A small-time businessman became a key middleman for bounties on coalition troops in Afghanistan, U.S. intelligence reports say. Friends saw him grow rich, but didn’t know how.
KABUL, Afghanistan — He was a lowly drug smuggler, neighbors and relatives say, then ventured into contracting, seeking a slice of the billions of dollars the U.S.-led coalition was funneling into construction projects in Afghanistan.
But he really began to show off his wealth in recent years, after establishing a base in Russia, though how he earned those riches remained mysterious. On his regular trips home to northern Afghanistan, he drove the latest model cars, protected by bodyguards, and his house was recently upgraded to a four-story villa.
Now Rahmatullah Azizi stands as a central piece of a puzzle rocking Washington, named in American intelligence reports and confirmed by Afghan officials as a key middleman who for years handed out money from a Russian military intelligence unit to reward Taliban-linked fighters for targeting American troops in Afghanistan, according to American and Afghan officials.
As security agencies connected the dots of the bounty scheme and narrowed in on him, they carried out sweeping raids to arrest dozens of his relatives and associates about six months ago, but discovered that Mr. Azizi had sneaked out of Afghanistan and was likely back in Russia. What they did find in one of his homes, in Kabul, was about half a million dollars in cash.
American and Afghan officials have maintained for years that Russia was running clandestine operations to undermine the U.S. mission in Afghanistan and aid the Taliban.
But U.S. officials only recently concluded that a Russian spy agency was paying bounties for killing coalition troops, including Americans, which the Kremlin and the Taliban have denied.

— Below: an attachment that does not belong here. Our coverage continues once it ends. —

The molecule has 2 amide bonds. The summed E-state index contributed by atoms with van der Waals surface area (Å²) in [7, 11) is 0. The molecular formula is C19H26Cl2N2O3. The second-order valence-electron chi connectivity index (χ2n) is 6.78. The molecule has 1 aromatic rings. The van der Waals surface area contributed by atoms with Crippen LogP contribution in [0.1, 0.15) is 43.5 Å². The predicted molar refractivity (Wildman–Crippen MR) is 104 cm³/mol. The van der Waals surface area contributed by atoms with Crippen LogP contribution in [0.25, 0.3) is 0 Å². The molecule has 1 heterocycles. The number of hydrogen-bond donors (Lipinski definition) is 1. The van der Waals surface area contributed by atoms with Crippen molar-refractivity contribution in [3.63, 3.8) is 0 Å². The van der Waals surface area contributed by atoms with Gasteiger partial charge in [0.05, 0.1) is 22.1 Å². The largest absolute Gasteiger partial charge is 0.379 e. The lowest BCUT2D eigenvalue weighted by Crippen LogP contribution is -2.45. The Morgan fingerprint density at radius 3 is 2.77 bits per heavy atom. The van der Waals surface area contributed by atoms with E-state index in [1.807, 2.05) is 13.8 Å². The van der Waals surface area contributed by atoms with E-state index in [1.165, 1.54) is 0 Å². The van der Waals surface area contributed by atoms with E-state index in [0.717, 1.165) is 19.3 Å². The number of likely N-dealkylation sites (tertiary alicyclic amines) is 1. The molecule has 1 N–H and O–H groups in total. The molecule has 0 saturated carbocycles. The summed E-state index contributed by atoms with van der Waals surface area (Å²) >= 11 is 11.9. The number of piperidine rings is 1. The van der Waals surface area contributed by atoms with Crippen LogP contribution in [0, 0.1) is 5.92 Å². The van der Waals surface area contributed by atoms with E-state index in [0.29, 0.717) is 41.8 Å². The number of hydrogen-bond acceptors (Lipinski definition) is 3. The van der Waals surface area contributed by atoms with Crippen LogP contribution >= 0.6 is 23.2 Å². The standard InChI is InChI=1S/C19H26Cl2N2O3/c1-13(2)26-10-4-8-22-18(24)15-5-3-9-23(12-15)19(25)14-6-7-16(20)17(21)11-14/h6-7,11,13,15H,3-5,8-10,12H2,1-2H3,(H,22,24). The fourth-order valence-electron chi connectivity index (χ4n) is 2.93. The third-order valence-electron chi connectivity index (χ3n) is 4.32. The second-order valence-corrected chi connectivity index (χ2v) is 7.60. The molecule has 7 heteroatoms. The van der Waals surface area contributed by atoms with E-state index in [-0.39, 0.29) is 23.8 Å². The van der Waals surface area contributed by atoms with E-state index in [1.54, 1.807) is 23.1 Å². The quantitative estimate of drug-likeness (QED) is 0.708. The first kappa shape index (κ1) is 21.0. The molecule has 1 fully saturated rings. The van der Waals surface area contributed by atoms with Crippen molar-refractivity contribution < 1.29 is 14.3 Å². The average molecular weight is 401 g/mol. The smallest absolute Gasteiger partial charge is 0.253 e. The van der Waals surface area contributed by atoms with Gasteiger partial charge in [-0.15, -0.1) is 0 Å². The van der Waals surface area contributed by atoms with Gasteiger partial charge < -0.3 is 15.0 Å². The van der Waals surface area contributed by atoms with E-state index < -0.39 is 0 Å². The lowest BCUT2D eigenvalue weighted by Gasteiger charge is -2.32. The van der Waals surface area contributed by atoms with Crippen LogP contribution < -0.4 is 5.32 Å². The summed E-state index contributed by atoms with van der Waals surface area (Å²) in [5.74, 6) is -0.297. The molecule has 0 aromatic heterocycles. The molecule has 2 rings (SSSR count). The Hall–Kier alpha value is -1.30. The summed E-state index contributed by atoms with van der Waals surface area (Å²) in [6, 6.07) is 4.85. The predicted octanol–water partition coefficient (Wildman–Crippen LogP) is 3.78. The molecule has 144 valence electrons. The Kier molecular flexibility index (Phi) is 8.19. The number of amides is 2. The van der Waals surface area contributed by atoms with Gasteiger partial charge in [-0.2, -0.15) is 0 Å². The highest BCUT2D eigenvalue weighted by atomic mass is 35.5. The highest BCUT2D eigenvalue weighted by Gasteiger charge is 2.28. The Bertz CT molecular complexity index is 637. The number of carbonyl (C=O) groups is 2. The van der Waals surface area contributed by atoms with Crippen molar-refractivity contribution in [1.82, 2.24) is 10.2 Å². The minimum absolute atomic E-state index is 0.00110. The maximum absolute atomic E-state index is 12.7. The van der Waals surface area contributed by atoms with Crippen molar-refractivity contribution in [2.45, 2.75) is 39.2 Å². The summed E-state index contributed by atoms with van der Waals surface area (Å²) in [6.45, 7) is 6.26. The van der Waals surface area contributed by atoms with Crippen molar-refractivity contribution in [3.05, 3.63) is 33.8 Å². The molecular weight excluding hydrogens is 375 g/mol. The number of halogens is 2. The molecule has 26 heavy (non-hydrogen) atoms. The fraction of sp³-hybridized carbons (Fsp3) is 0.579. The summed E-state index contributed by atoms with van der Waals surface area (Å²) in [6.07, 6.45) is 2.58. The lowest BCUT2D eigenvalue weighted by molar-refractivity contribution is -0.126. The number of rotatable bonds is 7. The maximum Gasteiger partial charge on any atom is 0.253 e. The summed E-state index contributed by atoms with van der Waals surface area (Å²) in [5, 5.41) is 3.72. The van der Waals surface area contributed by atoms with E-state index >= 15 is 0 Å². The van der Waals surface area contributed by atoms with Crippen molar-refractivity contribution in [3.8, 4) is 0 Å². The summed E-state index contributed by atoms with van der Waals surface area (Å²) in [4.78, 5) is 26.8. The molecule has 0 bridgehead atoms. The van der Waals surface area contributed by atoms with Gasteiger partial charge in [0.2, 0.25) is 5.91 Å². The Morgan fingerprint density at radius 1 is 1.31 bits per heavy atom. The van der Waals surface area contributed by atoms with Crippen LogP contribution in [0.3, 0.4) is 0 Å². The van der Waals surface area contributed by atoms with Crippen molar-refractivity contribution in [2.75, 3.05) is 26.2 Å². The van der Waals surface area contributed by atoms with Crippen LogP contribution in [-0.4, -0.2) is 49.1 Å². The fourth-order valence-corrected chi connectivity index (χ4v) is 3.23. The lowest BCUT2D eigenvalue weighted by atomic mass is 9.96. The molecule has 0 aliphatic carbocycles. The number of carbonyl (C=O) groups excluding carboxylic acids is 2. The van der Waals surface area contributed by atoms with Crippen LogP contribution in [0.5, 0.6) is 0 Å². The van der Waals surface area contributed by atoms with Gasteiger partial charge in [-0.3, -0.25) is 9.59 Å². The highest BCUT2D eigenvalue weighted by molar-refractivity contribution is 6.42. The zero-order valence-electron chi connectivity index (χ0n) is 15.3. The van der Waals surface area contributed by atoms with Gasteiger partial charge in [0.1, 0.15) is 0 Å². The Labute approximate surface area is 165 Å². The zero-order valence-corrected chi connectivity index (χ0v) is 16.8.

According to officials briefed on the matter, U.S. intelligence officials believe the program is run by Unit 29155, an arm of the Russian military intelligence agency known as the G.R.U. that has carried out assassinations and other operations overseas.
That a conduit for the payments would be someone like Mr. Azizi — tied to the American reconstruction effort, enmeshed in the regional netherworld, but not prominent enough to attract outside attention — speaks to the depth of Russia’s reach into the increasingly complicated Afghan battlefield, exploiting a nexus of crime and terror to strike blows with years of deniability.
The public revelation last week of that conclusion has touched off a political firestorm in Washington. White House officials said at first that President Trump was never briefed on the matter, but it emerged that the intelligence assessment was included in a written briefing to the president in late February, if not earlier.
Source – New York Times